PHOENIX -- Owners of the largest bonus pool and a whopping seven of the first 75 selections, the Arizona Diamondbacks had all sorts of options Monday on Day 1 of the 2019 MLB Draft.
They opened the Draft with three straight high school players with tremendous upside and finished with four college players.
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Five of the picks were pitchers, which scouting director Deric Ladnier said helped to balance out some of the position players they’ve selected high in previous Drafts.
While the D-backs may have to go over slot to sign a player or two, it doesn’t seem like they will have to go over by much, which leaves them the flexibility on Day 2 to be creative and spend above slot to get a player or two that may have slipped due to signability concerns.
“Maybe there’s somebody that wasn’t selected that maybe their demands were a little bit higher than where they’re going to be selected and we’ll have the financial flexibility to maybe do some things,” Ladnier said. “Not saying we are, but we do have that flexibility. I think the Draft will be deep and I think you’ll see where we go tomorrow.”
Here’s a look at who the club selected on Monday after No. 1 pick (16th overall) Corbin Carroll:
1st Round (26th overall): Blake Walston, LHP, New Hanover (N.C.) High School
A lanky left-hander at 6-foot-4, 172 pounds, Walston excelled at two sports in high school, also starring on the football field as a quarterback.
Walston has committed to play baseball at North Carolina State and is looked at as a player who, if he goes to college, could be one of the first players selected in the 2022 Draft.
“It was pretty shocking,” Walston said of being picked 26th overall. “It was definitely an awesome experience. I guess I couldn’t ask for anything more.”
Comp A Round (33rd overall): Brennan Malone, RHP, IMG Academy
The North Carolina commit has a fastball that touches 96 mph regularly, a plus slider and an average curve. He became more of a pitcher and less of a thrower as a senior.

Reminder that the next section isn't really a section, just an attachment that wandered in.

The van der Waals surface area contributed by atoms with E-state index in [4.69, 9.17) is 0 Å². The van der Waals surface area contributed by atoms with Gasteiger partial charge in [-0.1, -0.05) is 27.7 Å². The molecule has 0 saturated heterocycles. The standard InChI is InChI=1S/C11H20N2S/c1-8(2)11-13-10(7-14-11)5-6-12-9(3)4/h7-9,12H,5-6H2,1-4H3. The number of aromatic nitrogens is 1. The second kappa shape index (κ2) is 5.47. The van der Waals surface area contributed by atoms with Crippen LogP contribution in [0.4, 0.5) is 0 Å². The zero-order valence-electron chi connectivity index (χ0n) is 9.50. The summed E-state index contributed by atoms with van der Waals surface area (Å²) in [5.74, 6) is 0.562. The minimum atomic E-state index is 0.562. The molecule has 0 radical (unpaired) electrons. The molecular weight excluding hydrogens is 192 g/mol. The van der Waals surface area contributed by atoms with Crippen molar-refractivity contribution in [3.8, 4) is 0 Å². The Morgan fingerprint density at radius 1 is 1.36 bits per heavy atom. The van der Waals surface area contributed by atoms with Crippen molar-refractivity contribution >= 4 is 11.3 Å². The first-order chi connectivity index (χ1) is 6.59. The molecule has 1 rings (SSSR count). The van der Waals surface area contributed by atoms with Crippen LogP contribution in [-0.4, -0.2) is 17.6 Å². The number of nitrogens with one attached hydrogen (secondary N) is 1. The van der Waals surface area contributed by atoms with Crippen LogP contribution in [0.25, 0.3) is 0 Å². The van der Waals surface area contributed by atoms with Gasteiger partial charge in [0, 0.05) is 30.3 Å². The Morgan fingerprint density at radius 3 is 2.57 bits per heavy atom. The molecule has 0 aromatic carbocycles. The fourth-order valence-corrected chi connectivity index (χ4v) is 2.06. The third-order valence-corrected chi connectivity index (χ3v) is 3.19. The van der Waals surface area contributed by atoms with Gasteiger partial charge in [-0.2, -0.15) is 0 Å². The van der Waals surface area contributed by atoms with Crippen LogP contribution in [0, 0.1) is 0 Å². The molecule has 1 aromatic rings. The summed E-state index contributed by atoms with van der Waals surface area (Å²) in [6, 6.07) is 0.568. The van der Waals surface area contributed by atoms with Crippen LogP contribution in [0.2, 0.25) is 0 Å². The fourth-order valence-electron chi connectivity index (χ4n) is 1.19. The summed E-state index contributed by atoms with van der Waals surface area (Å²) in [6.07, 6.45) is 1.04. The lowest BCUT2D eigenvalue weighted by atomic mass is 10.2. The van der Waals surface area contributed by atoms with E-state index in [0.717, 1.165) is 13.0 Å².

“Over the course of the spring, we watched him develop into a power pitcher,” Ladnier said. “Obviously he’s young, big, strong and has tremendous upside.”
Hall of Famer and former D-backs pitcher Randy Johnson was the one who announced Malone’s selection at the Draft where Malone was with his family.
“It’s kind of crazy; like a dream, almost,” Malone said. “To have a pitcher of his caliber, it’s crazy. I love this organization and I’m ready to get started.”
Comp A Round (34th overall): Drey Jameson, RHP, Ball State
A Draft-eligible sophomore, Jameson has a fastball that ranges from 93-96 mph and can top out at 98. He was the Mid-American Conference Pitcher of the Year.
Because he’s a college pitcher, Jameson helps balance things out a bit because he should be able to move through the system faster than some of the high school arms taken.
“Shorter in stature, 6-foot, but his [fastball is] electric,” Ladnier said. “We’ve had him up to 100, honestly. If you watch him, you see it’s high energy, plus breaking ball, plus changeup, pounds the zone.”
Round 2 (56th overall): Ryne Nelson, RHP, Oregon
For his first two seasons with the Ducks, Nelson played shortstop while pitching out of the bullpen. Last year, he was used strictly as a pitcher. He initially was a starter, but moved back to the bullpen to help his team.
Nelson's command is still somewhat of an issue, but his stuff is not. He’s been clocked as high as 99 mph this spring.
“Given the fact that he’s a converted guy, it’s going to take a little bit more time to get his delivery in control and online,” Ladnier said. “But given the athlete, we feel like this could be something that we can put in the hands of our development and it should not take very long for him to be able to harness all of the talent that we felt like he has.”
Comp B Round (74th overall): Tommy Henry, LHP, Michigan
“Henry, we saw him a bunch this year,” Ladnier said. “He’s a big, strong left-hander that we had up to 94 [mph]. Your traditional curveball, your traditional changeup. Pounds the zone, lot of swing and miss, He’s that big-bodied lefty, college performer, like Jameson, who we feel like once we get him in the system, we’ll be able to start pushing him like we have some of our other guys.”
Comp B Round (75th overall): Dominic Fletcher, OF, Arkansas
Fletcher is the younger brother of Angels infielder David Fletcher, and he’s known as an outstanding defensive center fielder.
“He’s got power, but we see more gap-to-gap type, doubles-type guy with tremendous instincts,” Ladnier said. “His brother plays in the big leagues with the Angeles, so there’s some genetics there. He’s been around the game so we feel like that will be an easy transition for him.”
The Draft continues on Tuesday with Rounds 3-10. The MLB.com preview show begins at 9:30 a.m. MST, with exclusive coverage beginning at 10 a.m. MST. Go to MLB.com/Draft for complete coverage, including every pick on Draft Tracker, coverage and analysis from MLB Pipeline’s Jim Callis and Jonathan Mayo, the complete order of selection and more. And follow @MLBDraft and @MLBDraftTracker on Twitter.
Steve Gilbert has covered the D-backs for MLB.com since 2001. Follow him on Twitter @SteveGilbertMLB.